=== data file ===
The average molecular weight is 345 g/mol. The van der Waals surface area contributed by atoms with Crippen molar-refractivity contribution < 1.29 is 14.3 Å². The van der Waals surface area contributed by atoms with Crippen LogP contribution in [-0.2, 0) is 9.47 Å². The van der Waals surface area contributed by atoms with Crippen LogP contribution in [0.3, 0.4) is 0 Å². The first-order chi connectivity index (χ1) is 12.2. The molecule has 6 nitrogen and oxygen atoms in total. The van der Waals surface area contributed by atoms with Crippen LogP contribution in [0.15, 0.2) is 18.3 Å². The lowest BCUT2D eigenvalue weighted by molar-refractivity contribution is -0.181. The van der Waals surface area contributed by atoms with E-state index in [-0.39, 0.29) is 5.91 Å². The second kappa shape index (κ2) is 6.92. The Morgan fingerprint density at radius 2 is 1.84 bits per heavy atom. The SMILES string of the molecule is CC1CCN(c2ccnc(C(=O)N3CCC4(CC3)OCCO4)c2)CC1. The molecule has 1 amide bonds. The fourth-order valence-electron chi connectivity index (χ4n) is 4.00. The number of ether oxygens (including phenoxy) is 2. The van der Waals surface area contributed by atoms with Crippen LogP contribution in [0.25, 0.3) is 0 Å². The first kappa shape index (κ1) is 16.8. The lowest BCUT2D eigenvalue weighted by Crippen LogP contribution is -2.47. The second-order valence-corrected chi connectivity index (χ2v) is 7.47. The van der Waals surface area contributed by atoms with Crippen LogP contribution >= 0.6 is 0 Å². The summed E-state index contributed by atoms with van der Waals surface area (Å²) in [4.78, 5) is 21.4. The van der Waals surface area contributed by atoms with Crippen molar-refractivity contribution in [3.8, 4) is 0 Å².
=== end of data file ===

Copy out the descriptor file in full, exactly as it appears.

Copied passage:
The average molecular weight is 345 g/mol. The van der Waals surface area contributed by atoms with Crippen molar-refractivity contribution < 1.29 is 14.3 Å². The van der Waals surface area contributed by atoms with Crippen LogP contribution in [-0.2, 0) is 9.47 Å². The van der Waals surface area contributed by atoms with Crippen LogP contribution in [0.3, 0.4) is 0 Å². The first-order chi connectivity index (χ1) is 12.2. The molecule has 6 nitrogen and oxygen atoms in total. The van der Waals surface area contributed by atoms with Crippen LogP contribution in [0.15, 0.2) is 18.3 Å². The lowest BCUT2D eigenvalue weighted by molar-refractivity contribution is -0.181. The van der Waals surface area contributed by atoms with E-state index in [-0.39, 0.29) is 5.91 Å². The second kappa shape index (κ2) is 6.92. The Morgan fingerprint density at radius 2 is 1.84 bits per heavy atom. The SMILES string of the molecule is CC1CCN(c2ccnc(C(=O)N3CCC4(CC3)OCCO4)c2)CC1. The molecule has 1 amide bonds. The fourth-order valence-electron chi connectivity index (χ4n) is 4.00. The number of ether oxygens (including phenoxy) is 2. The van der Waals surface area contributed by atoms with Crippen LogP contribution in [0.25, 0.3) is 0 Å². The first kappa shape index (κ1) is 16.8. The lowest BCUT2D eigenvalue weighted by Crippen LogP contribution is -2.47. The second-order valence-corrected chi connectivity index (χ2v) is 7.47. The van der Waals surface area contributed by atoms with Crippen LogP contribution >= 0.6 is 0 Å². The summed E-state index contributed by atoms with van der Waals surface area (Å²) in [4.78, 5) is 21.4. The van der Waals surface area contributed by atoms with Crippen molar-refractivity contribution in [3.8, 4) is 0 Å².